English version

smuggle in Crime topic

From Longman Dictionary of Contemporary Englishsmugglesmug‧gle /ˈsmʌɡəl/ ●○○ verb [transitive]  1 SCCto take something or someone illegally from one country to anothersmuggle something across something The guns were smuggled across the border.smuggle something into/out of/from something Illegal immigrants are smuggled into the country by boat.2 informalHIDE/NOT SHOW to take something or someone secretly to a place where they are not allowed to besmuggle something into something He smuggled his notes into the exam.→ See Verb table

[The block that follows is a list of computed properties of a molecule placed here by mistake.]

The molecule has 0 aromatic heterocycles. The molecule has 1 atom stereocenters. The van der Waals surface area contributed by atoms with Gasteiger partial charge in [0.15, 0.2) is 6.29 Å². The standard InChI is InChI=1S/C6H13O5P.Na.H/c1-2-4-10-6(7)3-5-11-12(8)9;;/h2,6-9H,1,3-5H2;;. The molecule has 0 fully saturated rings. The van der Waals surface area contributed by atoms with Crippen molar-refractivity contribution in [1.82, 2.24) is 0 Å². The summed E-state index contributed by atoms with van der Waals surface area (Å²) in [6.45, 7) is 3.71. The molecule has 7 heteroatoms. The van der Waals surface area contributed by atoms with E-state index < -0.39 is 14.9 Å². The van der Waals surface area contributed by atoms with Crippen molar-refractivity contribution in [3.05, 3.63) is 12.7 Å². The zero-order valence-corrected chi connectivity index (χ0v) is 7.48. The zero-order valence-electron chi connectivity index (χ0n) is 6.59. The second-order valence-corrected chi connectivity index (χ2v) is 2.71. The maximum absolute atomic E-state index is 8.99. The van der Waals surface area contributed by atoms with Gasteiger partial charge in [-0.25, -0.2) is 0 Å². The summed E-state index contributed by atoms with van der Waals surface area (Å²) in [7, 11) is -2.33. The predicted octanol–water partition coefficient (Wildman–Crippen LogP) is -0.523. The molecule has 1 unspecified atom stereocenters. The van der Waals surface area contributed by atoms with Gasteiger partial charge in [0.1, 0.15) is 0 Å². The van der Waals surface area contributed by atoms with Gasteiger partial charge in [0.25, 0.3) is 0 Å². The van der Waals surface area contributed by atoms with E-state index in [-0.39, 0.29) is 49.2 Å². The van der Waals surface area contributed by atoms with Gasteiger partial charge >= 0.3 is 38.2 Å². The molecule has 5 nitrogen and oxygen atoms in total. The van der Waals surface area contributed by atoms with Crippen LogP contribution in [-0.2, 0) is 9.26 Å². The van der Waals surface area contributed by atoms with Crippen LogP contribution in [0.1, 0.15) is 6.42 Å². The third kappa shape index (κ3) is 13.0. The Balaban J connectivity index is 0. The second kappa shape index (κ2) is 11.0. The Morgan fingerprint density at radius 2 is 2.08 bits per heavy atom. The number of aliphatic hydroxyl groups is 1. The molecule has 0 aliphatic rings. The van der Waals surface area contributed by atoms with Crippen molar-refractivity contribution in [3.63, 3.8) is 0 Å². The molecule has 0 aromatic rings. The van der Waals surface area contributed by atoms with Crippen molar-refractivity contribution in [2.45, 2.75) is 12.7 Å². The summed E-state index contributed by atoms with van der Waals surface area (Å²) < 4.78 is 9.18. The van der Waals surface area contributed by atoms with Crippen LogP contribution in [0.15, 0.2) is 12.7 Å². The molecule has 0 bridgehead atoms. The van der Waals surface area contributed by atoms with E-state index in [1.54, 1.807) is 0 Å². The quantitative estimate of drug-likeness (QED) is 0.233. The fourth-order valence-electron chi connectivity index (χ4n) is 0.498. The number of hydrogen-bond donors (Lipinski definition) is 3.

Examples from the Corpus
smuggleI smuggled a copy out when I left because I thought it was so funny.Meanwhile, smuggling fees have tripled in some cases to $ 1,000.He leaned in to talk and smuggle her a cigarette.He thought it a punishment for the note the young cleric had tried to smuggle out via De Gaulle.And the cave Ogof Tobacco bears witness to the area's smuggling past.If this involves smuggling something of an avant-garde sensibility into the theorization of television, so be it.I'll smuggle you in through the back door.